401(k) Loans

Do you pay taxes on 401k loan?

When you take a 401(k) loan, you could be wondering if you will pay taxes on the amount borrowed. Find out if and when to pay taxes on a 401(k) loan.

3 min read

If you need money to cover an unexpected expense, you could consider borrowing from your 401(k) - if your 401(k) plan approves it. A 401(k) loan allows retirement savers to borrow against their retirement savings, with the intent of paying back over a defined period. Although you are essentially borrowing from yourself, you will still pay interest on the loan back to your 401(k) account. You will have up to five years to repay the loan fully unless you are borrowing to buy your principal residence, where the loan term could be longer than five years.  

You don’t pay taxes on 401(k) loans as long as you pay the entire loan on time. However, the interest on the 401(k) loan is paid with after-tax dollars, but the impact of the income tax will be negligible since the interest component is a modest amount. If you default on your 401(k) loan obligations, the outstanding amount will be considered a withdrawal for tax purposes, and you will owe income taxes and a potential penalty if you are below 59 ½. 

How 401(k) Loan Works

If you need short-term funds and you cannot get them from any other source, borrowing against your retirement savings is a better alternative than a hardship withdrawal. A 401(k) loan is tax-exempt, and you can borrow the lesser of 50% of your 401(k) balance or $50,000. However, each plan has its limits, and your plan sponsor may offer a lower limit than what is allowed by the IRS. Since you are borrowing against your savings, the interest you pay also goes back to your 401(k) account.

When you take a 401(k) loan, you get similar loan terms as you would with a conventional loan. The 401(k) plan sets a repayment plan for the loan depending on the amount borrowed and the interest rate charged. Once you get approved for a 401(k) loan, you will have up to 5 years to pay back the loan. However, if you quit or are fired from your job, you will have until the tax due date to pay off the unpaid loan amount. You can also decide to voluntarily default on the 401(k) loan if you are unable to keep up with the loan repayments, but be ready to face the stiff consequences of 401(k) default.

Default on a 401k loan

If you are unable to pay off the outstanding 401(k) loan within the required loan term, the unpaid loan amount will be treated as an income for tax purposes. The outstanding amount will be taxed at your effective tax bracket rate, and an additional 10% penalty if you are below 59 ½.   

For example, assume that John is age 57 and he has a 401(k) loan with an outstanding balance of $10,000. John has missed out on multiple payments, and his loan is now considered to be in default. If John is in the 22% tax bracket, he will owe $2,200 in income taxes when filing the annual tax return. Also, since John is below 59 ½, he will owe $1,000 in early withdrawal penalties. In total, John will owe the IRS $3,300 in taxes from his unpaid 401(k) loan of $10,000. 

Do You Pay Tax Twice on 401(k) Loan?

It is often claimed that you pay double taxes when you borrow money from a 401(k) loan, but this argument has been widely debunked. Usually, you pay off the 401(k) loan using after-tax dollars, and you must pay income taxes again on the money when you take a distribution in retirement. This means that the IRS will tax the amount twice.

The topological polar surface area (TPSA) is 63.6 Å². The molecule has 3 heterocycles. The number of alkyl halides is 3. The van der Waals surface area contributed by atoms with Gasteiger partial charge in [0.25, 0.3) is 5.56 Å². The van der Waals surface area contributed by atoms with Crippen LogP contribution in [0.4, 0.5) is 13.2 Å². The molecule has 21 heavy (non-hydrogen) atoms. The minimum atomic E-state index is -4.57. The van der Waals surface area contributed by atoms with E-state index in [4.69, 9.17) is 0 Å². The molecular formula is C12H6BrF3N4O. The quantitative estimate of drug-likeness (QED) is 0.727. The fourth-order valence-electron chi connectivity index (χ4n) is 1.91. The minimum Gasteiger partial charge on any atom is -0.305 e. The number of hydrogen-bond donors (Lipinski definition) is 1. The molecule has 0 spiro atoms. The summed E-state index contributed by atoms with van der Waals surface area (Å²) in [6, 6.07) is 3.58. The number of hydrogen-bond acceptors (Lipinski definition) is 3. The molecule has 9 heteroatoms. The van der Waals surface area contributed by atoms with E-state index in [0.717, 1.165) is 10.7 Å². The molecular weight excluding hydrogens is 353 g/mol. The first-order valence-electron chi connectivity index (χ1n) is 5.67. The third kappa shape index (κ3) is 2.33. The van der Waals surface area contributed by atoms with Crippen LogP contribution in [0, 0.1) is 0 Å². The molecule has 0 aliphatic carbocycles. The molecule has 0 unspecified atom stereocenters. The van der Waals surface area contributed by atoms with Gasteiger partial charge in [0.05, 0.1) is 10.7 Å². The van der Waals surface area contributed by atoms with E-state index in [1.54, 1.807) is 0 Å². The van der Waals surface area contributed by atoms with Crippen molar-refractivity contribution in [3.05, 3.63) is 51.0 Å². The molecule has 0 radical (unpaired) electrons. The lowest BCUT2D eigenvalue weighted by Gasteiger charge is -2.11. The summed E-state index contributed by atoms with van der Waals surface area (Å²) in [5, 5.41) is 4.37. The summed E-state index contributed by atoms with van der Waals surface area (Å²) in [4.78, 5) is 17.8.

The only portion of the loan repayment that is taxed twice is the loan interest on the 401(k) loan. For example, if you borrow $10,000 from your 401(k) account at a 1.5% interest, you will pay back the principal amount of $10,000 without any tax consequences. However, you will pay income taxes on the interest component i.e. $150 when you pay the loan. You will also owe taxes again when you withdraw money in retirement. If you are in the 10% tax bracket, it means you will pay a paltry $15 in taxes. 

Leaving Employer with an Unpaid 401(k) Loan

If you have an unpaid 401(k) loan and you lose your job, you will be allowed a period to fully repay the loan. Usually, the IRS allows 401(k) borrowers up to the tax due date to clear the remaining loan amount. If the loan is not fully paid within the required period, the defaulted loan amount will be counted as a withdrawal for tax purposes. The unpaid amount will be subject to income taxes and early withdrawal penalty tax. Once you leave your job, the employer will no longer deduct loan payments from your paycheck, and you will be responsible for making timely loan payments.

If you decide to take a distribution and you have an unpaid loan, you must tap other sources to pay off the outstanding balance. You can then rollover the 401(k) to an IRA, Solo 401(k), or other tax-advantaged retirement accounts. In limited situations, you may be able to rollover 401(k) loans to another retirement account. If the unpaid 401(k) was included in your taxable income and you pay the loan fully, you will not pay the assessed taxes and penalties.

401(k) Loan vs. 401(k) Withdrawal

An alternative to a 401(k) loan is a 401(k) withdrawal, but the latter is subject to taxes and penalties. If you withdraw funds from a 401(k) before attaining 59 ½, you will owe income taxes and an additional 10% penalty. However, if you have a heavy financial need, you may qualify for a penalty-free hardship distribution. Unlike a 401(k) loan, a hardship distribution does not need to be paid back, but you will deny your retirement money an opportunity to grow tax-deferred.

Borrowing from yourself is a better option than taking a 401(k) distribution. The amount borrowed from a 401(k) is paid back, and this replaces the amount taken out of your 401(k) account. Therefore, if you need short-term funds and you are confident you can pay back the money, a 401(k) is a viable option since it has minimal tax consequences.